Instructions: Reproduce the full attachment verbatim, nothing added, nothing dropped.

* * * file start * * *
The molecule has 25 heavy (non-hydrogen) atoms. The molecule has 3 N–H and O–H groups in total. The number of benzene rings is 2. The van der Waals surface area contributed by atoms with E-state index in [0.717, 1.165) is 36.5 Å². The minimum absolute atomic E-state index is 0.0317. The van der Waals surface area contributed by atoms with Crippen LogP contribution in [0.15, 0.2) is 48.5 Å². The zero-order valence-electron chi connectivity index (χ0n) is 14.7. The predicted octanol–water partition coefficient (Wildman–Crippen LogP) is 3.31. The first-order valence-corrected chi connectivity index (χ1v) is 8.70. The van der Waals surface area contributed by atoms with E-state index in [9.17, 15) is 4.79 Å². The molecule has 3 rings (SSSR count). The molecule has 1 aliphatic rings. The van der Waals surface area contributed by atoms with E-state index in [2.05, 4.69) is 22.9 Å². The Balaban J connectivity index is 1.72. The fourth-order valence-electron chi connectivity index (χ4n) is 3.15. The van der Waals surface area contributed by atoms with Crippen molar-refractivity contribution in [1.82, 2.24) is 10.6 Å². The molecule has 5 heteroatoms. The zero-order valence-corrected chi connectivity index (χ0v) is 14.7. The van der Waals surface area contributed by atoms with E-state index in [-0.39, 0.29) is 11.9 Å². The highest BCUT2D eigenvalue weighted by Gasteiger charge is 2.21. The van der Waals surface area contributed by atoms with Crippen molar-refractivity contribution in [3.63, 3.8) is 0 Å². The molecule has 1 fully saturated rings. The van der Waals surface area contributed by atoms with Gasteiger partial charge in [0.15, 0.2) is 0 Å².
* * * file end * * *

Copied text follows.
The molecule has 25 heavy (non-hydrogen) atoms. The molecule has 3 N–H and O–H groups in total. The number of benzene rings is 2. The van der Waals surface area contributed by atoms with E-state index in [0.717, 1.165) is 36.5 Å². The minimum absolute atomic E-state index is 0.0317. The van der Waals surface area contributed by atoms with Crippen LogP contribution in [0.15, 0.2) is 48.5 Å². The zero-order valence-electron chi connectivity index (χ0n) is 14.7. The predicted octanol–water partition coefficient (Wildman–Crippen LogP) is 3.31. The first-order valence-corrected chi connectivity index (χ1v) is 8.70. The van der Waals surface area contributed by atoms with E-state index in [9.17, 15) is 4.79 Å². The molecule has 3 rings (SSSR count). The molecule has 1 aliphatic rings. The van der Waals surface area contributed by atoms with E-state index in [2.05, 4.69) is 22.9 Å². The Balaban J connectivity index is 1.72. The fourth-order valence-electron chi connectivity index (χ4n) is 3.15. The van der Waals surface area contributed by atoms with Crippen molar-refractivity contribution in [1.82, 2.24) is 10.6 Å². The molecule has 5 heteroatoms. The zero-order valence-corrected chi connectivity index (χ0v) is 14.7. The van der Waals surface area contributed by atoms with E-state index in [-0.39, 0.29) is 11.9 Å². The highest BCUT2D eigenvalue weighted by Gasteiger charge is 2.21. The van der Waals surface area contributed by atoms with Crippen molar-refractivity contribution in [3.63, 3.8) is 0 Å². The molecule has 1 fully saturated rings. The van der Waals surface area contributed by atoms with Gasteiger partial charge in [0.15, 0.2) is 0 Å².